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With more than 50 years of playing behind him and a CV that includes working with several major acts across a range of genres, Stephen Wrench comes to Monroe’s Live on Wednesday, September 16. As a writer, producer, performer and manager, he has been involved with Lynyrd Skynyrd, Toto, Tom Petty & The Heartbreakers and Ozzy Osbourne, to name but a few. His work also caught the ear of Bill Clinton, who used Stephen’s song We Rule the Nation as part of his early campaigns.
At the age of 19, on his way home from college, Stephen saw a sign on the road that said ‘concert here’. Following the signposts, he found himself at Woodstock – which is where he met some of the members of Lynyrd Skynyrd.
“They sent a letter to my parents’ house and said ‘we’re forming a band, come on down to Jacksonville’. So I did.” Stephen says. “I worked with them in all kinds of capacities, but I mainly produced the shows. I also played with them, sang with them and wrote with them. The last time we did that was probably about 10 years ago, when we put together most of the living members and did a couple of tours.”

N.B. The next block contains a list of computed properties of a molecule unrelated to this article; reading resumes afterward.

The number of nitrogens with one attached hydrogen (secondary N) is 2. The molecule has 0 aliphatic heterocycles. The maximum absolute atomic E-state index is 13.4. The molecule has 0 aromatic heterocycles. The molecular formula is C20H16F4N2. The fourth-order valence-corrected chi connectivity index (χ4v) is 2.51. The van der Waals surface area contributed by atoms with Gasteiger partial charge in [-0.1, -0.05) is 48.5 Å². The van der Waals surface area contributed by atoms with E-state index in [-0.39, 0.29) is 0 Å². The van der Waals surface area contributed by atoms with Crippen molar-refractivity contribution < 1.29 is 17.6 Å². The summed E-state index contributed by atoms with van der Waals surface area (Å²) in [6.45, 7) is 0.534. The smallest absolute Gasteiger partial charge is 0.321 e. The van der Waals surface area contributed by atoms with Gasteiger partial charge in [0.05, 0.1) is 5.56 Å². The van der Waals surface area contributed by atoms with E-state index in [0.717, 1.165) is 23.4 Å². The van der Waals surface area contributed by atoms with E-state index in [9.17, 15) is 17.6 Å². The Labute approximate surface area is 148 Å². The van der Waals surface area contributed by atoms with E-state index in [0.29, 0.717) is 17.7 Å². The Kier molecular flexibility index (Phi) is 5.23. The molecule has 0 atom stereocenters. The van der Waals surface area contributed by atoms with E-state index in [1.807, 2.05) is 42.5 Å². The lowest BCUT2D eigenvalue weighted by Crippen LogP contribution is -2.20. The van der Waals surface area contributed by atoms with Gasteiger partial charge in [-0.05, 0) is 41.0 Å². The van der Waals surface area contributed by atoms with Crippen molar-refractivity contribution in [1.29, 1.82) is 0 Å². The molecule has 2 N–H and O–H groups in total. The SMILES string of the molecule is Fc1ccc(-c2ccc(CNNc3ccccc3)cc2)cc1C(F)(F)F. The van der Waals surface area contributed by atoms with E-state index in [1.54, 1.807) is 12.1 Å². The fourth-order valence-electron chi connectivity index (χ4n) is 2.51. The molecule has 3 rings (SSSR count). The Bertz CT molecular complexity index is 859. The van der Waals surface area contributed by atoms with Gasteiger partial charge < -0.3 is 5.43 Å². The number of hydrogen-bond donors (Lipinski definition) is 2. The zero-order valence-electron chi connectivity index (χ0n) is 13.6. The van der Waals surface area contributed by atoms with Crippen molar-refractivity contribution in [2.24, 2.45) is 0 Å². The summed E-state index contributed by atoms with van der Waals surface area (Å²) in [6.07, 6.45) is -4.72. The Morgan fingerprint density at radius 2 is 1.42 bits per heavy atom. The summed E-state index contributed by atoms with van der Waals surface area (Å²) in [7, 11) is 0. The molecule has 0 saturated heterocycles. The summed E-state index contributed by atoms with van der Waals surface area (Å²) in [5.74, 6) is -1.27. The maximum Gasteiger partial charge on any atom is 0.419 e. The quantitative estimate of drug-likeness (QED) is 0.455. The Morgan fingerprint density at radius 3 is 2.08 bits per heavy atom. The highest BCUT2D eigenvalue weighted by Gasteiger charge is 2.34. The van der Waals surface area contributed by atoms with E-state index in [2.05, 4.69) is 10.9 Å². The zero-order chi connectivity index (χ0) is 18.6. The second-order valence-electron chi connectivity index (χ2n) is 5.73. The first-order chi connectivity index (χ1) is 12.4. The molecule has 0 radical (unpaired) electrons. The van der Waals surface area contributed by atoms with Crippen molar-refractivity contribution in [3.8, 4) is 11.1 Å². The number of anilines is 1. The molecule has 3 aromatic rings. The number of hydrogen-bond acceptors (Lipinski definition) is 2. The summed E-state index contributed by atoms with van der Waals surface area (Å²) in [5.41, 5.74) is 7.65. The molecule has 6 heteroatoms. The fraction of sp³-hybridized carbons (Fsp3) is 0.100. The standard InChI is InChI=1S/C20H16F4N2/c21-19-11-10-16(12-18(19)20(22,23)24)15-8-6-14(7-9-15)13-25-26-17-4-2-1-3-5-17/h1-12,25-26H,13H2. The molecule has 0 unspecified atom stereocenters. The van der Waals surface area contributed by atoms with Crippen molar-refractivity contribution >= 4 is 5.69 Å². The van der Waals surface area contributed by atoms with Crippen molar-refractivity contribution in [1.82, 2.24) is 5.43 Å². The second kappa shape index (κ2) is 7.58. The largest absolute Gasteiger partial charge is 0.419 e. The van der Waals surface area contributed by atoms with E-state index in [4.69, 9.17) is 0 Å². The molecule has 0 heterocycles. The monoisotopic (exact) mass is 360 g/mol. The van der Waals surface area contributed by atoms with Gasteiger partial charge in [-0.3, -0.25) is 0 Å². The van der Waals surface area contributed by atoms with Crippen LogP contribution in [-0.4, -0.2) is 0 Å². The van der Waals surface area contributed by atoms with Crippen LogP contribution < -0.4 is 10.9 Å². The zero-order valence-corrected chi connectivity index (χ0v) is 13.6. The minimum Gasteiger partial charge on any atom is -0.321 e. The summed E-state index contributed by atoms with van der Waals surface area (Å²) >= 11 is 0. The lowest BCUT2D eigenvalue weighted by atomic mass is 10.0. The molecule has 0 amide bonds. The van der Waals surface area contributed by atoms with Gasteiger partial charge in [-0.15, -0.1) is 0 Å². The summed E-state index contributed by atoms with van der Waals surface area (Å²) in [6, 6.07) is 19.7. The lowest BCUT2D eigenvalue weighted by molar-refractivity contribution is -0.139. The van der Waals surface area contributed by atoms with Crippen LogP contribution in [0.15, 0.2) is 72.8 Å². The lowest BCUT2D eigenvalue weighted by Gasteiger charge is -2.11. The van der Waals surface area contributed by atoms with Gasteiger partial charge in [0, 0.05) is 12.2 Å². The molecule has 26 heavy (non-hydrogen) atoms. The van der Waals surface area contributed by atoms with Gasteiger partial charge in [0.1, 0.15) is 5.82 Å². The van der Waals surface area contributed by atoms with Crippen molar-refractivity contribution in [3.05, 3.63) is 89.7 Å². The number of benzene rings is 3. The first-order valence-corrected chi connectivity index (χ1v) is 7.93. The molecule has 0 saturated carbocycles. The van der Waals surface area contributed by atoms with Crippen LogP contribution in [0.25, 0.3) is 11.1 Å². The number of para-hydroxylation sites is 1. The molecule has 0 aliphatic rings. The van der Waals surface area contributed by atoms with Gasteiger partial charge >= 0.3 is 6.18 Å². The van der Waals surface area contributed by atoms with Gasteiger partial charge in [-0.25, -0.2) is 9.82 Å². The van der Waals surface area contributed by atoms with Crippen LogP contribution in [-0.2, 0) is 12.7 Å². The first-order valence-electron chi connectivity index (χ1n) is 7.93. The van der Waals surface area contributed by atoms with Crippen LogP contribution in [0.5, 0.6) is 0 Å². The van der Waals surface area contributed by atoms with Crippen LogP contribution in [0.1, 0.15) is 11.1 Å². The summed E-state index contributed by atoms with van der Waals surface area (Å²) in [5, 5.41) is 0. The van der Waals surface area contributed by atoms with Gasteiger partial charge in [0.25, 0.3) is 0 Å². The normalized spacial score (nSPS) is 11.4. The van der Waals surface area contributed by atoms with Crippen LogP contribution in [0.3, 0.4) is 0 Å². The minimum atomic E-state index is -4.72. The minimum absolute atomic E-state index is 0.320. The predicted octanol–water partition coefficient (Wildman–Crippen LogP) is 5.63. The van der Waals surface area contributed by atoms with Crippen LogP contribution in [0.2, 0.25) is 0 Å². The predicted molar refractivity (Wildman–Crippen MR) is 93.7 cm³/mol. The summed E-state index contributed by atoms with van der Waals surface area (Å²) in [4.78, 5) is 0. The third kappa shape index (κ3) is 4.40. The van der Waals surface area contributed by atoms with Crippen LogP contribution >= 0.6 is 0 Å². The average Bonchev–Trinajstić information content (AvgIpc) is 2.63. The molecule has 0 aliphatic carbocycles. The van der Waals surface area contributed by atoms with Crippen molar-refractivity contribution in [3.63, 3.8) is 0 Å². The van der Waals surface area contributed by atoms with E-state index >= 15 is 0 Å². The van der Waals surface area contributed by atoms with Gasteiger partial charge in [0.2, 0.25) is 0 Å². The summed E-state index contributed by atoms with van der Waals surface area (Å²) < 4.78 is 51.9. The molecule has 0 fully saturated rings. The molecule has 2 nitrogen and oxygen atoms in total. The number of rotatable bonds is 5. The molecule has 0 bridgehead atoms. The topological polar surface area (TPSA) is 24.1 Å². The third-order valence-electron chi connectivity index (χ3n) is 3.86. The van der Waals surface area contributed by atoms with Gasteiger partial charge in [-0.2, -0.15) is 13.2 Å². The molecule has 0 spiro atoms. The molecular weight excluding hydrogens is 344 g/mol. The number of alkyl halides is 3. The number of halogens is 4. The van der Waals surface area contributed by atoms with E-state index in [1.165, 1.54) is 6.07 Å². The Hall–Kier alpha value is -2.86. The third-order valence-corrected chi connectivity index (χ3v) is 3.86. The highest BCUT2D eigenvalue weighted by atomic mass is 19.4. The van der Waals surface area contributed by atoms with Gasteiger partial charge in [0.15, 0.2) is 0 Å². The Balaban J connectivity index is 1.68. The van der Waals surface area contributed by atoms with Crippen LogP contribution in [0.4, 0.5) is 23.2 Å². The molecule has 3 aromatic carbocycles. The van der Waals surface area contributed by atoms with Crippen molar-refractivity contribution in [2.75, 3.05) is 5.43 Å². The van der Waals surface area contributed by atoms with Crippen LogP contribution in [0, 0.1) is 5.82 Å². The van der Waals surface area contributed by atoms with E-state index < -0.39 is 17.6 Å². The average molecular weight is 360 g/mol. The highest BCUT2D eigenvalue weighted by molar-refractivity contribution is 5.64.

In 1970, Skynyrd created a genre called Southern Rock and wrote the seminal Sweet Home Alabama. They also performed in front of a Confederate flag, which has now become an emblem for the far-right in the US. Although he hasn’t been part of their set-up for a decade, would Stephen perform in front of that flag today?
“It was never my choice to begin with, to be honest with you,” he says. “I mean, Lynyrd Skynyrd used that as a background for Southern Rock for years. And I had nothing to do it. I wouldn’t, put it that way. There’s no way I’d do that.
“Of course, you’ve got to remember that they used that in 1970, when they started Southern Rock. That’s what they used, and there were no points towards racism or anything else back then. But no, I would not [perform in front of the flag].”
Stephen has spent a lot of time working in production and management, and his emergence as songwriter is more recent. In 2005, he released Smokin’ Tokin Rollin Man, which sounds like a song from the mid-1970s – and it is!
For more, read this week’s Connacht Tribune.